Greece has signed readmission agreements with the following countries: Croatia (1995), Slovenia (1995), Romania (1995), Poland (1996), Latvia (2000), Italy (2000), Lithuania (2001), France (2001), Bulgaria (1996, in force since 1998), Hungary (2006), Turkey (5th July 2002 agreement on the enforcement of article 8 providing for cooperation on “crime, terrorism, organised crime, drug trafficking and illegal immigration”).
Externalisation and border control 
The main control body is the border police, supported according to the region by the national police or coastguard. When land controls are carried out, the army may also participate in the interception of migrants. Along the land border of the Evros region, the Greek government has put in place a system of control in which the three forces of order (national police, border police, army) work together. At the four ‘official’ control points managed by the border police, mobile immigration control teams are used as reinforcements.
Maritime interception operations around the islands of the Aegean Sea are carried out by Greek coastguards, with support from navy boats in busy periods. The boundary of the area in which Greece is responsible for sea rescue is theoretically fixed midway between Greece and Turkey. However, this line is often moved according to the current interests. Moreover, the Aegean region is one of the target areas of the maritime interception project put in place by FRONTEX. The operations organised between Greece and Malta, and those carried out in the regions of the Aegean Sea, Patras and Evros over a period of 8 months in 2008 were named the Poseidon operations. The mission of these European cooperation operations was to identify vessels detected within the zone of Greek responsibility with the help mainly of aerial patrols, and controls on ferries leaving Italy.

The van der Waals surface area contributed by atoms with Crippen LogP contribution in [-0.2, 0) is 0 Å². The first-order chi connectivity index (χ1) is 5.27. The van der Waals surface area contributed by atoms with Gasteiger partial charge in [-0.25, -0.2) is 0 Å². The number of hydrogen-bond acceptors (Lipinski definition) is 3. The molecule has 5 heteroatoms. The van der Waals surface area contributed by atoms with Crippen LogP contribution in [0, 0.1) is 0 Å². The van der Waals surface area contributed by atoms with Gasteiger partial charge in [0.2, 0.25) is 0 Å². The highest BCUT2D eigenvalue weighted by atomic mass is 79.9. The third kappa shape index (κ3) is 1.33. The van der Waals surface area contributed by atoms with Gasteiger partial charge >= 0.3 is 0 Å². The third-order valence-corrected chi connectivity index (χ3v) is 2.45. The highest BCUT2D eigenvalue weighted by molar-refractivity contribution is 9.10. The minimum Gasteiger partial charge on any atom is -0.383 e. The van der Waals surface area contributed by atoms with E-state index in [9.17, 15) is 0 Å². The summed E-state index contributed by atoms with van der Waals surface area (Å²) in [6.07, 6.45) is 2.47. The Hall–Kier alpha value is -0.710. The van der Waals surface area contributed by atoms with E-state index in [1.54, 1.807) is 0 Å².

Two studies carried out by Pro Asyl and Human Rights Watch in 2006 and 2008 had already brought to light the practice of refoulement by coastguards in the Aegean. The statements collated in these reports illustrate that in order to avoid having to receive migrants on their territory, Greek coastguards frequently chose to push boats back into Turkish waters.
We may highlight, amongst others:
15 migrants at Hania in Crete began a hunger strike on November 11th 2008. After several weeks of hunger striking and mobilisation throughout Greece, these fifteen people were regularised. This is the most recent hunger strike, following several years in which this practice had been abandoned.
Since 2006, a movement “against racism from the cradle” has been growing .
Anti-racist festivals are organised by anti-racist collectives and immigrant communities every year, over the period June-September in different Greek towns (Thessaloniki, Athens, Patras, Crete etc.).
Translated by Eleanor Staniforth - 2011